A Day in the Life of a Mother of a Special Needs Child

I was woken by wailing and the sound of running up and down the hallway. I listened to what was happening beyond my door and what I heard was yet another fit. My child was in the middle of a full blown tantrum.

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I listened to see if I could figure out what this one was about. Special needs parents often struggle even knowing at times why their child is tantruming. As I investigated by listening beyond the door I heard it was about ointment that was needed to go on my child’s arm. Ointment. Not something tantrum worthy in my opinion. But in her world it was a big deal.

My child suffers with eczema. It can get bad and because my child struggles with obsessive compulsive outbursts of behavior often she scratches or picks the spots which make them bleed. This is not a good thing for obvious reasons of infection or scarring. Yet, whatever we say, it is not enough to stop it.

Apparently this morning my husband was trying to put the medicine on her arms and she lost control big time. As I listened to the arguing and the uncontrollable crying and running all I could do was whisper a prayer. I then picked up the phone and called, just to see, if I could get an appointment to the doctor because no one was winning in our current situation.

First, they had an appointment but it was with a new doctor. I knew my child would have a very difficult time with this change but the current tantrum was so bad I did not even see how it mattered anymore. We left to see this doctor and I was so thankful because this doctor is one who has successfully raised a child with Aspergers. He was not only able to give us a better medicine that probably would not hurt my child but also was able to listen to this morning’s tantrum story and behavior report and be encouraging to me as a mother.

Aspergers Disorder is a difficult territory to navigate because there is no instruction book. The simple fact that there is no evidence of an outward disability sets them up for failure sometimes. Their condition is invisible to the human eye so it is often over-looked. There are key factors, sensory triggers, words, and social situations that could cause this kind of episode at any time. And a tantrum may seem like not a big deal but my child is ten. A ten year old throwing tantrums is not acceptable.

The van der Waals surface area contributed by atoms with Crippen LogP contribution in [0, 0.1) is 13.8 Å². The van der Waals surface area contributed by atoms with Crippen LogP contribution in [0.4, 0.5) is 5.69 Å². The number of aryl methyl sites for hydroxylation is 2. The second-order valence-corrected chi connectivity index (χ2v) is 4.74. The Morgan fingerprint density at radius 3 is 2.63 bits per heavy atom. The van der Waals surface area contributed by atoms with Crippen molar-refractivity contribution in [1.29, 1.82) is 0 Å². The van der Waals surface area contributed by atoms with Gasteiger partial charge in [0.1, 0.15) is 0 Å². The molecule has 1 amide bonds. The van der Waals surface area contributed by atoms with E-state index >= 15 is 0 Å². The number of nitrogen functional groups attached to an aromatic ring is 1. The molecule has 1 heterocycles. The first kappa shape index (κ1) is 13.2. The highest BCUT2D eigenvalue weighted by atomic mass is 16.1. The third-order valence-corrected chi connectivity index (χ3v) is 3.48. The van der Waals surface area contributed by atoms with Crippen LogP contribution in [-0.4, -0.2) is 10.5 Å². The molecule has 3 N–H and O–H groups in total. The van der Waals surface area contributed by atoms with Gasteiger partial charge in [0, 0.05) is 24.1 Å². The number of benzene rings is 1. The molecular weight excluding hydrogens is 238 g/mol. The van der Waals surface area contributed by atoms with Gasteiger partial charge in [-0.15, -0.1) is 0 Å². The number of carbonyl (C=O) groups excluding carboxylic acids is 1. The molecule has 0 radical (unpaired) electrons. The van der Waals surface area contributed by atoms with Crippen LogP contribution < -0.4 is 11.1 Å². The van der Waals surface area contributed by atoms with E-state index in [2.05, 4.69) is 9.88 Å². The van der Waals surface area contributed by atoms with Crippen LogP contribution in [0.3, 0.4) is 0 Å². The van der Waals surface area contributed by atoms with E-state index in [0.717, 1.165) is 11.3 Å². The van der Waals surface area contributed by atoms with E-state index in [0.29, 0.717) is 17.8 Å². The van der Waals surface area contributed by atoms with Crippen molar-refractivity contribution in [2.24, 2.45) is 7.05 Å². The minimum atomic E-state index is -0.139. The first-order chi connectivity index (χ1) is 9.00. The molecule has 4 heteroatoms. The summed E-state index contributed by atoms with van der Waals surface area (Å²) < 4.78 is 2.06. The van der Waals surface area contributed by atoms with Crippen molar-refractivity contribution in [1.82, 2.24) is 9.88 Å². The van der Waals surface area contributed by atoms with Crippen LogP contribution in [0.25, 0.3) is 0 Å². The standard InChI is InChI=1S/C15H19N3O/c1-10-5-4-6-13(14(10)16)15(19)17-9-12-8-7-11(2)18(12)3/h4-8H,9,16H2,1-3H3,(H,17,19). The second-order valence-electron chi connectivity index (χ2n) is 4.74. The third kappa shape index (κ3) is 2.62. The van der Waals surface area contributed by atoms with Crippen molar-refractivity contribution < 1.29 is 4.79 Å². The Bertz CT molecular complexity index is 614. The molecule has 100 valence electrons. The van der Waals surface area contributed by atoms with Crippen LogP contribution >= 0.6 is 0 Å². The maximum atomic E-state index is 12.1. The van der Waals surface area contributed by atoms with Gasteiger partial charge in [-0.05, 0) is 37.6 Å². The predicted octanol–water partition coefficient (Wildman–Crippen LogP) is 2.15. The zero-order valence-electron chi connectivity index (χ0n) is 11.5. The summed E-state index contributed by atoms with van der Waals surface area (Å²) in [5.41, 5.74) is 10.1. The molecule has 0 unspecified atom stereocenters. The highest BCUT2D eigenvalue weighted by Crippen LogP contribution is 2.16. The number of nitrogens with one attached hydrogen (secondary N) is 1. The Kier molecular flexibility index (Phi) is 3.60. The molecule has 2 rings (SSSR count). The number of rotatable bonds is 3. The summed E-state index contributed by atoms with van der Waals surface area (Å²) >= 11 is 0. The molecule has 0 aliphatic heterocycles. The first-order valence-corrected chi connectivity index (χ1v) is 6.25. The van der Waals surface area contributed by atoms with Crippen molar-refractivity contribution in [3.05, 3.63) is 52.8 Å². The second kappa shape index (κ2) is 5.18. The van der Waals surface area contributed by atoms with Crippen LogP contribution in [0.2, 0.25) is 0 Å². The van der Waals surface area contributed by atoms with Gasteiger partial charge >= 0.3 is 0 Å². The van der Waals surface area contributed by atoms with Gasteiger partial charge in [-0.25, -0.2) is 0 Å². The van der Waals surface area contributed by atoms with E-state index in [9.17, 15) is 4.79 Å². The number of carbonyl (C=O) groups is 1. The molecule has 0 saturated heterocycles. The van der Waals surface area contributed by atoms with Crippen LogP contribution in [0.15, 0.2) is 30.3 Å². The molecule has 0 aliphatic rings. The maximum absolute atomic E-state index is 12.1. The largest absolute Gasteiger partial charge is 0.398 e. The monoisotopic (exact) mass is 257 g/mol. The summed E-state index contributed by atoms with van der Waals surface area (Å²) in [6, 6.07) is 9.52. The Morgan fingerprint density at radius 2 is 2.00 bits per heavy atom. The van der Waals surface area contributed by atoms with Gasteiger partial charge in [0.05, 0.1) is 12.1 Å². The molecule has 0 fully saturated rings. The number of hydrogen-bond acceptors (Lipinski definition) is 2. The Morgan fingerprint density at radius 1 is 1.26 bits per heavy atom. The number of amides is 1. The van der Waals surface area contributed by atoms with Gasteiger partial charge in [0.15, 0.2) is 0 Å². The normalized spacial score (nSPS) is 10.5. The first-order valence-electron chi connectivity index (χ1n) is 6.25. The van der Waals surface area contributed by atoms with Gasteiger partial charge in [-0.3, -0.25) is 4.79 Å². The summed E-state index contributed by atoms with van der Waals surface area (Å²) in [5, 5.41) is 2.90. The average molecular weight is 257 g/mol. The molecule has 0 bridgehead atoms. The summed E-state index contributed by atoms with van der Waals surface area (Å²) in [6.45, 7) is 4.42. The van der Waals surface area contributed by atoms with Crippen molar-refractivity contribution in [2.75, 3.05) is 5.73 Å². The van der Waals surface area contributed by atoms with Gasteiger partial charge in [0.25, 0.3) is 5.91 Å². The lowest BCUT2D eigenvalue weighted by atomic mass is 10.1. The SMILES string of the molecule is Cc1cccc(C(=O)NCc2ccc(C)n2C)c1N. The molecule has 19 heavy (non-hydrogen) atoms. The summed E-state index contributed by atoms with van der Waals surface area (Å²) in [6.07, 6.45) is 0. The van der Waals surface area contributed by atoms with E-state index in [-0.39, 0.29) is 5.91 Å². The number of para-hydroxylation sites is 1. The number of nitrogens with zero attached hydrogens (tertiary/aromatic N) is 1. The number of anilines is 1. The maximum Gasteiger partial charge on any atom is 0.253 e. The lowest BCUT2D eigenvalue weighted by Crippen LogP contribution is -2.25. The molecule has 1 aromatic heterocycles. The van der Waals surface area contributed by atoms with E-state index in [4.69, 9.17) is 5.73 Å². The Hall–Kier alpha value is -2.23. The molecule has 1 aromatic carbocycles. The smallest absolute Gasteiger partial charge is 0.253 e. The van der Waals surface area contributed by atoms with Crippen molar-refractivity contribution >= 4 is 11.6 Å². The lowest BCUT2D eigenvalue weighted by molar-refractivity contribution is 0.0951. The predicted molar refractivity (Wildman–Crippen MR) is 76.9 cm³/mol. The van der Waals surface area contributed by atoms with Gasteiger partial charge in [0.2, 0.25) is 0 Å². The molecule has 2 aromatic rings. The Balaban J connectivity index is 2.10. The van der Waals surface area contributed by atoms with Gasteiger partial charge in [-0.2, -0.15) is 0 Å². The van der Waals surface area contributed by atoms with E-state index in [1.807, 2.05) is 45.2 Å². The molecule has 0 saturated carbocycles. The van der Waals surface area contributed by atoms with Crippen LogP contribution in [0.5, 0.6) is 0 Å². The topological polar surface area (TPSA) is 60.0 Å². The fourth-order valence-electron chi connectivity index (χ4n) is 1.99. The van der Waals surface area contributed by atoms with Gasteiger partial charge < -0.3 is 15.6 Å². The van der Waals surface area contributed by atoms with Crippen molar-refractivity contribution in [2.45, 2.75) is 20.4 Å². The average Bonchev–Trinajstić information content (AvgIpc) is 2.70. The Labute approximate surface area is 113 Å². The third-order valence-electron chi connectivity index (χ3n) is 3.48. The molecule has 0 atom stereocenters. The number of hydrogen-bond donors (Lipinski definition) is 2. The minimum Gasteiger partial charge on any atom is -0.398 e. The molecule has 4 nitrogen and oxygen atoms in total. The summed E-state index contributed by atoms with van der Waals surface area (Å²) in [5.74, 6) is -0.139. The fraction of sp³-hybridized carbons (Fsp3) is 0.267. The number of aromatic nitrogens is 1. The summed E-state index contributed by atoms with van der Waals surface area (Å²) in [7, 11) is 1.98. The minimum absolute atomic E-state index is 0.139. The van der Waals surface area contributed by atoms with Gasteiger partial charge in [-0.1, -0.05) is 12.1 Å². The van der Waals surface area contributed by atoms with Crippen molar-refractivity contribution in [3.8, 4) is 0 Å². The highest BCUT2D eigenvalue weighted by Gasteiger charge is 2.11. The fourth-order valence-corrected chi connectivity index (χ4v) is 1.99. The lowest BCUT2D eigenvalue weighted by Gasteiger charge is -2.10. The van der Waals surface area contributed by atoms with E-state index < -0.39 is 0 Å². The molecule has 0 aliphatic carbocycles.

I was thankful too though that the doctor encouraged me by affirming my decision to homeschool because socially this child needs more guidance than the typical child. Homeschooling allows me the opportunity to observe and correct or encourage in social interactions. It also helps me protect her from bully situations where one might try to take advantage of someone who cannot understand social interactions or behavior.

I grieve because this type of episode makes it a hard place to live as a sibling as well. My oldest has gotten used to it but grieves deeply. I often struggle thinking of the inability of these two remaining friends. They love each other dearly and if it came down to it they would sacrifice for each other but they struggle to really get along in the day in, day out of things.

Then my youngest, who is five, is surpassing my ten year old because he has never thrown a fit this bad in his life. I hope he doesn’t learn from it or try to copy it. I had to finally explain to him that her brain is different and she does not mean to do it. His only way to comprehend was to say, “Oh she has a headache.” I asked both siblings to stay away from her when this happens and pray.